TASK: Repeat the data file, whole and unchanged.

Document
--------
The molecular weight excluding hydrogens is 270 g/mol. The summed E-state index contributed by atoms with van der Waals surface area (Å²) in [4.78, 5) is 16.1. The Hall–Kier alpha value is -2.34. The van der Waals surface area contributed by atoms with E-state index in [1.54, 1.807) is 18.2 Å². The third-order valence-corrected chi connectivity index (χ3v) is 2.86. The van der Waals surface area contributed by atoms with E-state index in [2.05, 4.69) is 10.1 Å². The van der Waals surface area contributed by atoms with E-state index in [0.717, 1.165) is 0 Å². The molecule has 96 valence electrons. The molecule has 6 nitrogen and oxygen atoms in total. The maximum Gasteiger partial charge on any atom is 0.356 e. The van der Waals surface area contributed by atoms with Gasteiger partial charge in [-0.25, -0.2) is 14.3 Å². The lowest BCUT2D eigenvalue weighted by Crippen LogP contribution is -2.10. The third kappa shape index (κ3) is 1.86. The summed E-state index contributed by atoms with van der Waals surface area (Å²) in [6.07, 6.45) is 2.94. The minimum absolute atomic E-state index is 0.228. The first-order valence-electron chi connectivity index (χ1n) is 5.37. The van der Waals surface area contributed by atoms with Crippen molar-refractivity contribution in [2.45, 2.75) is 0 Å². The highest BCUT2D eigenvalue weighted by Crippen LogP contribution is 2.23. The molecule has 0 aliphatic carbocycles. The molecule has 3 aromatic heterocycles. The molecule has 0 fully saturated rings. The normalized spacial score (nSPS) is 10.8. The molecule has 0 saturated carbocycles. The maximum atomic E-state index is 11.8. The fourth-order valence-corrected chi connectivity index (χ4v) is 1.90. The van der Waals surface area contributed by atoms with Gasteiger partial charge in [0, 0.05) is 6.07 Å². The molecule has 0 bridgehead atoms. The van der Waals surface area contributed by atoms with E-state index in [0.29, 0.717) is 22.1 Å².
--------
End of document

The molecular weight excluding hydrogens is 270 g/mol. The summed E-state index contributed by atoms with van der Waals surface area (Å²) in [4.78, 5) is 16.1. The Hall–Kier alpha value is -2.34. The van der Waals surface area contributed by atoms with E-state index in [1.54, 1.807) is 18.2 Å². The third-order valence-corrected chi connectivity index (χ3v) is 2.86. The van der Waals surface area contributed by atoms with E-state index in [2.05, 4.69) is 10.1 Å². The van der Waals surface area contributed by atoms with E-state index in [0.717, 1.165) is 0 Å². The molecule has 96 valence electrons. The molecule has 6 nitrogen and oxygen atoms in total. The maximum Gasteiger partial charge on any atom is 0.356 e. The van der Waals surface area contributed by atoms with Gasteiger partial charge in [-0.25, -0.2) is 14.3 Å². The lowest BCUT2D eigenvalue weighted by Crippen LogP contribution is -2.10. The third kappa shape index (κ3) is 1.86. The summed E-state index contributed by atoms with van der Waals surface area (Å²) in [6.07, 6.45) is 2.94. The minimum absolute atomic E-state index is 0.228. The first-order valence-electron chi connectivity index (χ1n) is 5.37. The van der Waals surface area contributed by atoms with Crippen molar-refractivity contribution in [2.45, 2.75) is 0 Å². The highest BCUT2D eigenvalue weighted by Crippen LogP contribution is 2.23. The molecule has 0 aliphatic carbocycles. The molecule has 3 aromatic heterocycles. The molecule has 0 fully saturated rings. The normalized spacial score (nSPS) is 10.8. The molecule has 0 saturated carbocycles. The maximum atomic E-state index is 11.8. The fourth-order valence-corrected chi connectivity index (χ4v) is 1.90. The van der Waals surface area contributed by atoms with Gasteiger partial charge in [0, 0.05) is 6.07 Å². The molecule has 0 bridgehead atoms. The van der Waals surface area contributed by atoms with E-state index in [0.29, 0.717) is 22.1 Å².